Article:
Young Americans may have fallen out of love with yoga pants.
The dominant apparel trend of athleisure seems to have reached its peak in the second quarter of 2017.
Athleisure is the trend of buying athletic apparel for its unique properties — sweat-wicking, stretch, comfort — without necessarily intending to use it to work out.
Athleisure has been huge for the last several years. According to The NPD Group, US activewear apparel sales totaled $US45.9 billion in 2016, up 11% from 2015 and far outperforming the traditional apparel sector overall.
Though athletic brands Lululemon, Under Armour, and Nike initiated the trend, other retailers such as Gap, J.Crew, and Forever 21 jumped on the bandwagon in hopes of boosting sales. When we ventured out to the streets of New York City earlier this year, nearly everyone we saw was dressed in athleisure, citing the trend’s comfort and versatility as the reasons they loved it.
But signals abound that athleisure could be on the way out.
Quo Vadis Capital founder and president John Zolidis told Bloomberg that the athleisure fashion trend came to a “screeching halt” at the beginning of 2017.
UBS analysts said that as the “athleisure cycle moves past its peak,” denim has started to make a comeback. They cited product experts and fashion magazines as evidence of denim’s resurgence.
This spells trouble for retailers who have made big investments in athleisure.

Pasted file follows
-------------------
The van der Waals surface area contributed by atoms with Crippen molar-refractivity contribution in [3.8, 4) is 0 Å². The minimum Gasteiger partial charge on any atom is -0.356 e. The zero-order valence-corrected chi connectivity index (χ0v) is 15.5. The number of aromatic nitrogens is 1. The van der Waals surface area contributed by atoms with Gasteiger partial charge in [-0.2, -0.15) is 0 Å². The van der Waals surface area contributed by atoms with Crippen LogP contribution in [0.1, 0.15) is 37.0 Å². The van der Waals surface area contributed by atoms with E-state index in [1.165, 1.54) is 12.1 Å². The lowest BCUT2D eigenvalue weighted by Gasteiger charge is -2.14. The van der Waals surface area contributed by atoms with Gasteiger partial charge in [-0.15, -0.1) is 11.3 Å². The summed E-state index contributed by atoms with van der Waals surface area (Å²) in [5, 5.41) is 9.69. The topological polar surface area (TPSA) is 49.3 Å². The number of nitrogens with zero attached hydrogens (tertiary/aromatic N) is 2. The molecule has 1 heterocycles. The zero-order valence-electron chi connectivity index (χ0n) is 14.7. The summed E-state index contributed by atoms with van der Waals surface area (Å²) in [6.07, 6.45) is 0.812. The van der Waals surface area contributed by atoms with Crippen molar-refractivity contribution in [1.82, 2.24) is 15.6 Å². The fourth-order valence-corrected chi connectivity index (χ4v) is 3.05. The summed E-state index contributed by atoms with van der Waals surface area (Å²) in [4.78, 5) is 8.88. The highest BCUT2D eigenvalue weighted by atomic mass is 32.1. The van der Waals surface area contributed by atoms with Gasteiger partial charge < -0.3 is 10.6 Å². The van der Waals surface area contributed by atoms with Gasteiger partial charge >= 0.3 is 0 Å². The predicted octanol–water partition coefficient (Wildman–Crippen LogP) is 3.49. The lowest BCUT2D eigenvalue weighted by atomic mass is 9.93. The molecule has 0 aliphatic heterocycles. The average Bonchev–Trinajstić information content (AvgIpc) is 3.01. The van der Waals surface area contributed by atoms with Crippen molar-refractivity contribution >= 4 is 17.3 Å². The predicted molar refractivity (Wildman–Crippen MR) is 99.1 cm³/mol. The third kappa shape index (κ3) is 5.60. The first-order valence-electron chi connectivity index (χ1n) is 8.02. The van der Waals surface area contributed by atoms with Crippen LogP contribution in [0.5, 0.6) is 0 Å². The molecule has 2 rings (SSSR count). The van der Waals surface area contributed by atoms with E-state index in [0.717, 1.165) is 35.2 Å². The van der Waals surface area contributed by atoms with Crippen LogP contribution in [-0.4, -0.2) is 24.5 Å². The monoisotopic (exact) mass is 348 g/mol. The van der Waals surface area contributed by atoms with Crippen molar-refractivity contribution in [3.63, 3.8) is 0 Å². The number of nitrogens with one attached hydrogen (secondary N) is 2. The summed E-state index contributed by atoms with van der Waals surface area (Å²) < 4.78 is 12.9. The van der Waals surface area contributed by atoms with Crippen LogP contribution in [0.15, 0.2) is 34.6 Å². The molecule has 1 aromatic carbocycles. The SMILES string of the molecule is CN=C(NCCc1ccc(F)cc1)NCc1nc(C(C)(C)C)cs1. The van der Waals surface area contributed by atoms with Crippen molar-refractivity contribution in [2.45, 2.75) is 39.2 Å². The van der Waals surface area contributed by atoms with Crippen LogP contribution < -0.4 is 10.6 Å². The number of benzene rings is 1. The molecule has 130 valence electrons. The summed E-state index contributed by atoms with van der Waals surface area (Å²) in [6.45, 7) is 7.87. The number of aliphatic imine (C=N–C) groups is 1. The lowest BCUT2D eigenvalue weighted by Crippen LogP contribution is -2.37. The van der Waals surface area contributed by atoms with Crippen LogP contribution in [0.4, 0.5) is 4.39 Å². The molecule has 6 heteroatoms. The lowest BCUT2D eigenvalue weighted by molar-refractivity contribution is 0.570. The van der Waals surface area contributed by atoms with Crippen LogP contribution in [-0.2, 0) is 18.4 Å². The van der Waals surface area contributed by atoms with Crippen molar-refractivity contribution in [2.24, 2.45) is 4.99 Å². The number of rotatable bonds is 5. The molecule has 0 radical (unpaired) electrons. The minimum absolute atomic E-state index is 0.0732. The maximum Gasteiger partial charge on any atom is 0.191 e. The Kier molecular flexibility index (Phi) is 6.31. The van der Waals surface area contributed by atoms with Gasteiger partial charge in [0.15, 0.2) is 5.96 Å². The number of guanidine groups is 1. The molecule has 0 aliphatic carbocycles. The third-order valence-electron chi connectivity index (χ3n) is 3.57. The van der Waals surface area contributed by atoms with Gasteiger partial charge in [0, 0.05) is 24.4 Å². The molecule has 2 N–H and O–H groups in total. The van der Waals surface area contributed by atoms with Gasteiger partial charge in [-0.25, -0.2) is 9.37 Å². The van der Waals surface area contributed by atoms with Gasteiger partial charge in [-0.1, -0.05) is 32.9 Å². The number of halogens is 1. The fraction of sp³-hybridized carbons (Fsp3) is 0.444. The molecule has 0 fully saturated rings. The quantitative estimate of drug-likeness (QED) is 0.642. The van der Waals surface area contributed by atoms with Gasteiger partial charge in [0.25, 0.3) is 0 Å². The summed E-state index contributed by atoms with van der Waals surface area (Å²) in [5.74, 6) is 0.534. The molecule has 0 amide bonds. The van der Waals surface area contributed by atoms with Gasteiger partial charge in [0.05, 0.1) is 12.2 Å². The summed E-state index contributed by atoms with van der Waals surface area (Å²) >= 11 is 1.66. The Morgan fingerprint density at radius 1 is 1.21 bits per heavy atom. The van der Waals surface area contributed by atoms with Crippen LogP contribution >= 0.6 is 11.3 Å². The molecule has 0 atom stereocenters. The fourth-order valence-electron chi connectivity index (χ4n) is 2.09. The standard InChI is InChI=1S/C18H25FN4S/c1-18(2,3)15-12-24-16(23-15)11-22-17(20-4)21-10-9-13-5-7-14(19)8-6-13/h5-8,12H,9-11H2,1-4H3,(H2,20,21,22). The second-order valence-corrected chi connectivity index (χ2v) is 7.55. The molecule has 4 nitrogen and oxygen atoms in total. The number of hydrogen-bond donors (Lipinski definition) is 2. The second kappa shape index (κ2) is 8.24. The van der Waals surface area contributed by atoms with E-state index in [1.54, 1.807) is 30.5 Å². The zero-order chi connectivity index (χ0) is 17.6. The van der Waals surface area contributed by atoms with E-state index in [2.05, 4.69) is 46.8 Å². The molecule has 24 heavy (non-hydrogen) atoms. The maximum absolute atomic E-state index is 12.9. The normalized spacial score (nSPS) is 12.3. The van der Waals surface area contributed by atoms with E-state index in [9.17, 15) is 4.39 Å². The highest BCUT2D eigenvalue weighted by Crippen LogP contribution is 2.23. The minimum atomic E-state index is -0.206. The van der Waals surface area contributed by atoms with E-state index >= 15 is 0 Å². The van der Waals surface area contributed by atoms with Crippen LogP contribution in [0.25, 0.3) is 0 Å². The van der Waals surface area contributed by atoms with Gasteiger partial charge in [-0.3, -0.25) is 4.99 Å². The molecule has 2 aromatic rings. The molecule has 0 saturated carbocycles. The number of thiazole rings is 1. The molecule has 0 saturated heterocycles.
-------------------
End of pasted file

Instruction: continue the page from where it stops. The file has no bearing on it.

Lululemon, who was a major propagator of the trend earlier in the decade, just had its highest rate of product going on sale in the last four years, according to Credit Suisse. The bank said that the brand has reached “maturity,” and that athletic apparel growth is decelerating.
Not everyone agrees that athleisure is dying, however.
NPD sports industry analyst Matt Powell notes that though the trend is suffering, so is all of retail apparel. In terms of sales, the gap between sportswear and the rest of the apparel industry is still as wide as it ever was — they’re just both shifting downward.
“There is no indication that the athleisure customer is spending their money on other footwear and apparel,” Powell wrote.
Instead, Powell says that since so many brands rushed to cash in on the trend, the dollars are being spread thin for retailers. That has created a bubble in retail apparel, which is now “bursting.”
Powell says athleisure won’t die, but it is “very sick.”